The big problem however is that when they first marketed it as a 'warmed-over A330' seen just as a knee-jerk reaction to 787 - rather than a new plane, any human looking at two products - one being a brand new state-of-the-art futuristic looking thing and the other being basically something that's 10 years old with a few new bits, which would you go for?

Airbus Marketing really need to get out there and turn the perception around which will be pretty tough. As for a complete redesign I think this would be way too risky - Boeing will in the meantime have collected the entire market share for this sector. On the other hand, if Airbus don't get the ball rolling with changing the face of A350, then they will lose the sector anyways.
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Old 31st Mar 2006, 08:55
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If you compare orders of the B777 and the A330/340/350 you will see, that Boeing has beaten Airbus already.

No one wants the A340-300 anymore (exept Finair ) also the A340-600 is not the cashcow they expected and the A340-500......no orders.

IMO Airbus will get big trouble in the future. A380 wont create profit pretty soon (maybe never) A340´s time is over and if they really built the A350 the A330 will be also history.

Airbus has to realize that the times of the 4 Holers are gone. With 180min or even higher ETOPS Operations they are senseless.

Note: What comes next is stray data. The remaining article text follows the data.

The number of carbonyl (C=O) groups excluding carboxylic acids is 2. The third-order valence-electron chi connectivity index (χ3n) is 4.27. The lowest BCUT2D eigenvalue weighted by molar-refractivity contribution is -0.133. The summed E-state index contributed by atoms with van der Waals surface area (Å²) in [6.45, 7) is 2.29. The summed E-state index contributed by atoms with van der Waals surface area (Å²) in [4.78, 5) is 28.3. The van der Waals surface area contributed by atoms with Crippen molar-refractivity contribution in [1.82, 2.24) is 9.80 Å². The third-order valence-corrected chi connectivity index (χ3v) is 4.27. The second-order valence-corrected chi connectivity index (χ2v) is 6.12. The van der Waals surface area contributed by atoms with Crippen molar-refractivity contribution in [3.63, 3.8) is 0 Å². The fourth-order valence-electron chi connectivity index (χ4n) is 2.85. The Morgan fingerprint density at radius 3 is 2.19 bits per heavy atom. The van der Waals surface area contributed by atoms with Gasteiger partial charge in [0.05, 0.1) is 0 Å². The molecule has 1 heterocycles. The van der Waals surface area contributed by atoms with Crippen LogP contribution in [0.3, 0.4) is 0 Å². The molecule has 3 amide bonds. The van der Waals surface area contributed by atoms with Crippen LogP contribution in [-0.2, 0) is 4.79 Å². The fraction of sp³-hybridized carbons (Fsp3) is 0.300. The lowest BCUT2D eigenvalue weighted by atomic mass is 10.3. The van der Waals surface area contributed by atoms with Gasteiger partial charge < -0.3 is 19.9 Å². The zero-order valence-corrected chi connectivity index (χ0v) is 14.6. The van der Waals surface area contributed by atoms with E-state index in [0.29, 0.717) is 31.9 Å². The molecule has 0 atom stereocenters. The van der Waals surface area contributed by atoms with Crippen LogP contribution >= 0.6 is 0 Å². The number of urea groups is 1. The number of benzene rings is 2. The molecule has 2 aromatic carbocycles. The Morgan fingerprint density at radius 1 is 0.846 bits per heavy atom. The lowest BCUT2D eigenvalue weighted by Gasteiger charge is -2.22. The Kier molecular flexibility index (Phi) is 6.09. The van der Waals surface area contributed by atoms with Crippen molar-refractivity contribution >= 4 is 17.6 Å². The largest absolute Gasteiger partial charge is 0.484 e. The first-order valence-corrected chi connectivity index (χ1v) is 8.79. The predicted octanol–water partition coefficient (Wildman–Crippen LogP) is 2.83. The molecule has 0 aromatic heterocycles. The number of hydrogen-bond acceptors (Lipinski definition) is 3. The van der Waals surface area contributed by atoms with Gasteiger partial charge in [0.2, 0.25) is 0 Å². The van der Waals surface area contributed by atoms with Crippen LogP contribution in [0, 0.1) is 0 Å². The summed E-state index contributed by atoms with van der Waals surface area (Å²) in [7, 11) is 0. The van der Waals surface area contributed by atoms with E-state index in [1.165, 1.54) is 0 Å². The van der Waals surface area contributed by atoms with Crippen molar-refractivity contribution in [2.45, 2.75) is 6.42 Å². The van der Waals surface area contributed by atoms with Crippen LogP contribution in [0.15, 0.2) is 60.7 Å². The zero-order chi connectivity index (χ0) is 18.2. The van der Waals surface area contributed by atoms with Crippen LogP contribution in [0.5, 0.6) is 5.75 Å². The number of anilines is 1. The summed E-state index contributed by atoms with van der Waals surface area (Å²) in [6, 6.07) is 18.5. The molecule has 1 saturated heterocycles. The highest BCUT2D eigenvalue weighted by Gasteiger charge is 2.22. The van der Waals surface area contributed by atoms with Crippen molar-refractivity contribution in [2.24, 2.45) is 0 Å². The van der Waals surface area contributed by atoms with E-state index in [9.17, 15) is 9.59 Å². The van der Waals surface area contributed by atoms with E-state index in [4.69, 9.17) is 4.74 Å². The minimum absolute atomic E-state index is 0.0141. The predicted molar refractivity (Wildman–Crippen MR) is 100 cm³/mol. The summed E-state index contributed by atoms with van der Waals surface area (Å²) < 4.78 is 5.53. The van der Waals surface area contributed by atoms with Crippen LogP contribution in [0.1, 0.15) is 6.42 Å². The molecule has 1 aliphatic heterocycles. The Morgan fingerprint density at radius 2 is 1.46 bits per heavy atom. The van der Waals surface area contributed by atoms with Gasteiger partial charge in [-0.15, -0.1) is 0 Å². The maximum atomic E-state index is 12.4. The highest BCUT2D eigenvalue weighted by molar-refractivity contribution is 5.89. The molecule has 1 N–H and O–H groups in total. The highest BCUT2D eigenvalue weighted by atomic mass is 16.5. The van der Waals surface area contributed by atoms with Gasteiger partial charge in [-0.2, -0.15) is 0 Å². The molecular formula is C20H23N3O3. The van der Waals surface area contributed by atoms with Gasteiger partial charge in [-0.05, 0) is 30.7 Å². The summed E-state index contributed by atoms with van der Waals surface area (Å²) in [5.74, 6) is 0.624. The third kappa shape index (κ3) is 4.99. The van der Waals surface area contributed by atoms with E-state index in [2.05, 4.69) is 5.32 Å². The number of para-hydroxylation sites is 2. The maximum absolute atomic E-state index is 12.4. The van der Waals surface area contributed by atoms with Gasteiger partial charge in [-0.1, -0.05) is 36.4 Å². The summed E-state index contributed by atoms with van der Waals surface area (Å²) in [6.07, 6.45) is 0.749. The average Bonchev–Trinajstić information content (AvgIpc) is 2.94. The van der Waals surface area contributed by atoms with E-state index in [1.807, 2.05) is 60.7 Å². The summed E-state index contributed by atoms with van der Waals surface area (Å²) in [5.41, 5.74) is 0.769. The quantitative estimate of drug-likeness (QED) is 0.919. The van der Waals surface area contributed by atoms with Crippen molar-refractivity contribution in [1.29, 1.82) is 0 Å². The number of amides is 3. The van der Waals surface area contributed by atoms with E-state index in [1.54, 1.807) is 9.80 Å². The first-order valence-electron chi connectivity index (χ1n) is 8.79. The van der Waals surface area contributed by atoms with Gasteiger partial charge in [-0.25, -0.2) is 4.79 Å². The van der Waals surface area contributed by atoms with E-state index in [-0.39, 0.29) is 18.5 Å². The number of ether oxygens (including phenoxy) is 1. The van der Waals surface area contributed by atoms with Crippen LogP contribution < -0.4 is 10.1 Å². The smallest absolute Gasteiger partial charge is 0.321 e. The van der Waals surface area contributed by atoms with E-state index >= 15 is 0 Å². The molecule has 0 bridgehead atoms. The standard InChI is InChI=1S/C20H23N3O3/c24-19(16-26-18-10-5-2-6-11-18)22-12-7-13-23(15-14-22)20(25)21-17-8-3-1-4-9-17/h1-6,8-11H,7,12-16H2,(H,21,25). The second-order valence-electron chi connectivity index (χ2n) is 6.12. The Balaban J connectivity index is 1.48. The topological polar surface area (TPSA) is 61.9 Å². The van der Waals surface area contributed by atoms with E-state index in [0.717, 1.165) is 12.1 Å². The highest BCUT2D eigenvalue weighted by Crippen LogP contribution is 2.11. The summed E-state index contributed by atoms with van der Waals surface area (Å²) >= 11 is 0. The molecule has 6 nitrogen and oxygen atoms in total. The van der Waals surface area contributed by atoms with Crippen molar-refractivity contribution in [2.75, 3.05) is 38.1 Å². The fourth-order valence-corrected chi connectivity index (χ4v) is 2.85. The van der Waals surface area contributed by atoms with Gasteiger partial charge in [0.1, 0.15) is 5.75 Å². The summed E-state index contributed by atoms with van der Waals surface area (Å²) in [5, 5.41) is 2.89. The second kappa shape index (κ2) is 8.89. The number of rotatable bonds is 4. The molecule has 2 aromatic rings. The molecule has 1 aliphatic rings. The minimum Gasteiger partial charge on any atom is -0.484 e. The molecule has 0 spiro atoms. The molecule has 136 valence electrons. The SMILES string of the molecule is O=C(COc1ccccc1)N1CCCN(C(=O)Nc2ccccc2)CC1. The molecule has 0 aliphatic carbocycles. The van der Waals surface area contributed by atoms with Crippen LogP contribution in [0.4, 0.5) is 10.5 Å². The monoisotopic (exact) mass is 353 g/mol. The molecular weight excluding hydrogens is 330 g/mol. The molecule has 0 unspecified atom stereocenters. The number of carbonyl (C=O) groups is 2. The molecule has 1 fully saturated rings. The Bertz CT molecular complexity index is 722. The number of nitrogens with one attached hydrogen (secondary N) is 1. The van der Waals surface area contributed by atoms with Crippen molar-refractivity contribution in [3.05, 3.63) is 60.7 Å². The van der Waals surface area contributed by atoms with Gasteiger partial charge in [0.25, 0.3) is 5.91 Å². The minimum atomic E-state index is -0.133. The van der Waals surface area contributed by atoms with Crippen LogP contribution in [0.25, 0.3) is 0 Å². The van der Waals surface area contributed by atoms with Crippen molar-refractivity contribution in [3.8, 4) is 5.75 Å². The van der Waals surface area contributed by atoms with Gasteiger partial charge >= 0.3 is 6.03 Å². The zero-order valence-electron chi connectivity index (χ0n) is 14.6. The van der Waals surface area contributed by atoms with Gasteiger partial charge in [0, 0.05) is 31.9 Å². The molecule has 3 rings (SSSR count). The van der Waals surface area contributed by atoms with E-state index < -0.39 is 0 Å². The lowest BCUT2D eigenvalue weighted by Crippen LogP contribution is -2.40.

Oil is getting more and more expensive. Fuelconsumption will be the buying argument No1.

Last edited by Austin_Danger_Powers; 31st Mar 2006 at 09:07.
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Old 31st Mar 2006, 10:29
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Then again, maybe a band-aid solution - for the next few years - isn't such a bad idea. That is, let the initial excitement re the 787 get over, quietly develop your own new toys, then be ready with the next generation when the first wave of 787s roll off lease. Then, you've let the other side do all the hard yards of in-service testing of things like large-scale composites (possibly lost a few as a result - God forbid) and can walk in having spread your spending over a few more years. A380 development paid off as well and cash-generative.

That would be a reasonable approach re selling to airline customers; I can see where the lessor is coming from, though, as he'll have to then find a home for all those (then) old-tech 350s and first-wave 787s coming back from first lease - hence his residual value comments.
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Old 3rd Apr 2006, 16:37
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Airbus A350 design won't be changed-marketing VP
Mon Apr 3, 2006 12:13 PM ET

NEW YORK, April 3 (Reuters) - Airbus, the world's leading commercial aircraft maker, has no plans to change the design of its mid-sized A350 plane despite criticism from key lessors, Marketing Vice President Colin Stuart said on Monday.

U.S. based aircraft leasing firm ILFC warned last week that Airbus ran the risk of getting badly beaten by U.S. rival Boeing Co.'s 787 Dreamliner, an all-new plane which the A350 is being devised to compete with.